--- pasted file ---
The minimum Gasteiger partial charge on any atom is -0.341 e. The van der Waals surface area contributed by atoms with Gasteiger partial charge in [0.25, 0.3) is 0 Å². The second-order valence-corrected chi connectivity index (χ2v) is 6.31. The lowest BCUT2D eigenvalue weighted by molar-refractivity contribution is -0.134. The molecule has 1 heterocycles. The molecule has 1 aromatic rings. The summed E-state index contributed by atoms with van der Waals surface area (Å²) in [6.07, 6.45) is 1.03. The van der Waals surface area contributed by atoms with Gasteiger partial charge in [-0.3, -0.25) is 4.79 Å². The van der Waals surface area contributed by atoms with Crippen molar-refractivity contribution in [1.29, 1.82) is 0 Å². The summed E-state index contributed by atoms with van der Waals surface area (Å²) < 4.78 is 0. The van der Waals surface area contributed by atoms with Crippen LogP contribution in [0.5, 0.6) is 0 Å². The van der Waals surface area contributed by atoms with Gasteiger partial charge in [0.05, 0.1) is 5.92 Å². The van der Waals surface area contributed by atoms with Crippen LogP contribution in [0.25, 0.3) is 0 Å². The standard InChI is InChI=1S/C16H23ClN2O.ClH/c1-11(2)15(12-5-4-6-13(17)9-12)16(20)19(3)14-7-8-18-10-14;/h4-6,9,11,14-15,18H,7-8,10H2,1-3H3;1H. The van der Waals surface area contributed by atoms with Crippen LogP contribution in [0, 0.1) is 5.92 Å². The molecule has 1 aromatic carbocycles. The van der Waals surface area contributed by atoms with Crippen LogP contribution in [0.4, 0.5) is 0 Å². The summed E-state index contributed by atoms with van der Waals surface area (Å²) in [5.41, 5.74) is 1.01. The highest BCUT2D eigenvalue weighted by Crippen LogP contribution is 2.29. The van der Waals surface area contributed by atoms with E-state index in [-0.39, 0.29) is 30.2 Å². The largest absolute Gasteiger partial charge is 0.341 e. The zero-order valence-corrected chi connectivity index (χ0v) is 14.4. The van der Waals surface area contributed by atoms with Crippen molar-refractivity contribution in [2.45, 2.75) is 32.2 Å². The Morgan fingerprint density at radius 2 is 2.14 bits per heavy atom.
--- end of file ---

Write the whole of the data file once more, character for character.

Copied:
The minimum Gasteiger partial charge on any atom is -0.341 e. The van der Waals surface area contributed by atoms with Gasteiger partial charge in [0.25, 0.3) is 0 Å². The second-order valence-corrected chi connectivity index (χ2v) is 6.31. The lowest BCUT2D eigenvalue weighted by molar-refractivity contribution is -0.134. The molecule has 1 heterocycles. The molecule has 1 aromatic rings. The summed E-state index contributed by atoms with van der Waals surface area (Å²) in [6.07, 6.45) is 1.03. The van der Waals surface area contributed by atoms with Gasteiger partial charge in [-0.3, -0.25) is 4.79 Å². The van der Waals surface area contributed by atoms with Crippen molar-refractivity contribution in [1.29, 1.82) is 0 Å². The summed E-state index contributed by atoms with van der Waals surface area (Å²) < 4.78 is 0. The van der Waals surface area contributed by atoms with Crippen LogP contribution in [0.5, 0.6) is 0 Å². The van der Waals surface area contributed by atoms with Gasteiger partial charge in [0.05, 0.1) is 5.92 Å². The van der Waals surface area contributed by atoms with Crippen LogP contribution in [0.25, 0.3) is 0 Å². The standard InChI is InChI=1S/C16H23ClN2O.ClH/c1-11(2)15(12-5-4-6-13(17)9-12)16(20)19(3)14-7-8-18-10-14;/h4-6,9,11,14-15,18H,7-8,10H2,1-3H3;1H. The van der Waals surface area contributed by atoms with Crippen LogP contribution in [0, 0.1) is 5.92 Å². The molecule has 1 aromatic carbocycles. The van der Waals surface area contributed by atoms with Crippen LogP contribution in [0.4, 0.5) is 0 Å². The summed E-state index contributed by atoms with van der Waals surface area (Å²) in [5.41, 5.74) is 1.01. The highest BCUT2D eigenvalue weighted by Crippen LogP contribution is 2.29. The van der Waals surface area contributed by atoms with E-state index in [-0.39, 0.29) is 30.2 Å². The largest absolute Gasteiger partial charge is 0.341 e. The zero-order valence-corrected chi connectivity index (χ0v) is 14.4. The van der Waals surface area contributed by atoms with Crippen molar-refractivity contribution in [2.45, 2.75) is 32.2 Å². The Morgan fingerprint density at radius 2 is 2.14 bits per heavy atom.